Oculus is not a typical horror film. If you’re expecting another film like The Conjuring (2013), don’t come knocking here. Oculus does not wish to scare you every 5 minutes. Its menu has different things to offer. It wants to build an atmosphere of dread. Not short-term jumps but long-term creeps. It thinks the mind can be a scary place. It wants to tell an interesting story with mildly complex characters. If you expect these dishes to be served, you will leave satisfied.
The film works largely due to Amy Pond’s performance. I mean Karen Gillan’s performance who plays the protagonist – Kaylie Russell. She is a naturally cinematic presence and her talent is palpable. She infuses the film with urgency and gives it the emotional gravitas required for us to be vested in the goings-on. Brenton Thwaites plays Tim Russell, Kaylie’s brother. They had a traumatic childhood when their parents committed acts of violence which changed the course of their life.
The siblings wish to find out the secret behind the haunted mirror which Kaylie believes is the cause of evil that destroyed their family. She sets up an experiment by installing cameras in the room with the mirror and record the evidence. Director Mike Flanagan could have easily made this a found footage film, I’m glad it didn't resort to cheap gimmicks. Instead we get a film intercutting between the past and the present, constantly playing with our expectations of what’s real and what isn’t.
The Russell parents are played by Katee Sackhoff, who was last seen in Riddick (2013) and Rory Cochrane, who looks like a cross between Liev Schreiber and Jeffrey Wright. The anticipation of what the parents did and how the kids dealt with the situation is set-up well. Most of the scares come due to the shocking revelations. The horror film formula of reliving the events of the past is compellingly played out.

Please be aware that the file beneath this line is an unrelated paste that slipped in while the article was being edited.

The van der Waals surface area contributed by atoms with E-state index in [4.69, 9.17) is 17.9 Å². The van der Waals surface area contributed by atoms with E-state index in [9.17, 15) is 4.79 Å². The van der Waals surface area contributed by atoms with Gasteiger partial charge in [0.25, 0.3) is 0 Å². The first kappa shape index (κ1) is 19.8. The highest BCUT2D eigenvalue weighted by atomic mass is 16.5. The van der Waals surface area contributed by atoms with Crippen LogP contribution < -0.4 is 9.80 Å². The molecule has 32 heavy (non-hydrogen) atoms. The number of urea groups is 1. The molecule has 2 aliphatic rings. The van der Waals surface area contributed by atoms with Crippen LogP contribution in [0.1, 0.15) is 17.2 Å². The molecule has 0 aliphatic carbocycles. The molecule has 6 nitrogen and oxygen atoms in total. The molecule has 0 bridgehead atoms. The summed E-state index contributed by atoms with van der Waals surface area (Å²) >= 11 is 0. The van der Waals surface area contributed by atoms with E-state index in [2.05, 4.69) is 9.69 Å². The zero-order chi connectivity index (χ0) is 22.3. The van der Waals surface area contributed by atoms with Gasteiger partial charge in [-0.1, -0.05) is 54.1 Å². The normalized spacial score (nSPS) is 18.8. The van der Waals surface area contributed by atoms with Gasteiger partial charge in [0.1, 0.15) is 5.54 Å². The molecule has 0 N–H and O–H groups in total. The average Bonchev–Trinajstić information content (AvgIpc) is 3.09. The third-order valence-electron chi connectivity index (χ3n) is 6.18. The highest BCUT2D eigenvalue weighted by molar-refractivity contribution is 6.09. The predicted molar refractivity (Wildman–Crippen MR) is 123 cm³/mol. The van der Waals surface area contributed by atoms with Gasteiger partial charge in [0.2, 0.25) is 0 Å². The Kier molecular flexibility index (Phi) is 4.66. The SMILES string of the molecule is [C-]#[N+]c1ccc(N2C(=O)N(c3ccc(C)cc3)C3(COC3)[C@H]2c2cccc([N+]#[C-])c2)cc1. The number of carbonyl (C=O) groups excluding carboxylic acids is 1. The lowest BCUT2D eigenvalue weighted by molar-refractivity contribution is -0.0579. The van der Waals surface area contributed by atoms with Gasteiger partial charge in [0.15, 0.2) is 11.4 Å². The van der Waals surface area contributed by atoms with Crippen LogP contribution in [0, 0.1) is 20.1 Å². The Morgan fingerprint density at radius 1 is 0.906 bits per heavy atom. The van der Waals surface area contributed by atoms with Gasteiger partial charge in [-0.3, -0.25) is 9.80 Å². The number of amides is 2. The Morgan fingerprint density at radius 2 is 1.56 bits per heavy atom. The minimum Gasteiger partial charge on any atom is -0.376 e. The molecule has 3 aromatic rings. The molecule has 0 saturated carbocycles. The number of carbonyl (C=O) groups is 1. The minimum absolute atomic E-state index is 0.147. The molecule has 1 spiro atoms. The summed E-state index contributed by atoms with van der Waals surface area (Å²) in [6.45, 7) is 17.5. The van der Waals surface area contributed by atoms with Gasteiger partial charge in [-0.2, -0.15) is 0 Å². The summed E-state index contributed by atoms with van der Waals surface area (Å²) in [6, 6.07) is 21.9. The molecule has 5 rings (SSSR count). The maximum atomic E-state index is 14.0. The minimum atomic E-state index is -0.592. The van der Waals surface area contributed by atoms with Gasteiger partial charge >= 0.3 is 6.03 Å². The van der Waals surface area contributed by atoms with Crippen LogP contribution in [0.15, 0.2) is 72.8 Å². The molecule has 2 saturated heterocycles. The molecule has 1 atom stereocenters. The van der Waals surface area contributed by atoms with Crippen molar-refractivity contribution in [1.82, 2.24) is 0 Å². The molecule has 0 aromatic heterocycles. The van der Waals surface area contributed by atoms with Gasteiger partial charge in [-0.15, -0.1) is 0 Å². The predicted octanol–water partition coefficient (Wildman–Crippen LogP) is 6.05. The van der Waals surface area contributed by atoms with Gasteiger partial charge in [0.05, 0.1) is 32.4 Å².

Then there is the mirror. The most pivotal character in the film and definitely the scariest. Another pivotal character, well not exactly a character, but absolutely vital to the film's success is the use of sound. Especially when not to use any sound.
What did not go down well with me was the ending. Not that it is a bad ending; I just didn’t want it to turn out this way. Maybe that’s the reaction the filmmaker intended but this doesn’t mean I have to appreciate it. For me, horror films must have an ending that give you some sense of relief by the end of the turmoil. You can spend 150 minutes putting characters through agony and pain but please give them 10 minutes of release or reprieve. If not a happy ending, at least some sort of consolation. Sure, they wanted to set up a sequel, which I will most definitely be watching, but an epilogue giving an agreeable farewell would be nice.
I loved The Conjuring but it’s strange how expectations are mismanaged by the audience due to a good thing. Oculus can be compared to films like Frailty (2001) and Session 9 (2001). These films are heavily under-valued. The genre these films works in is closer to the expertly made psychological horror trilogy of Repulsion(1965), Rosemary’s Baby (1968), and The Tenant (1976) by Roman Polanski. Where we don’t know what to believe and who to believe. Where the protagonists are haunted by the ghost of their own mind. That itself is a scary scenario.view less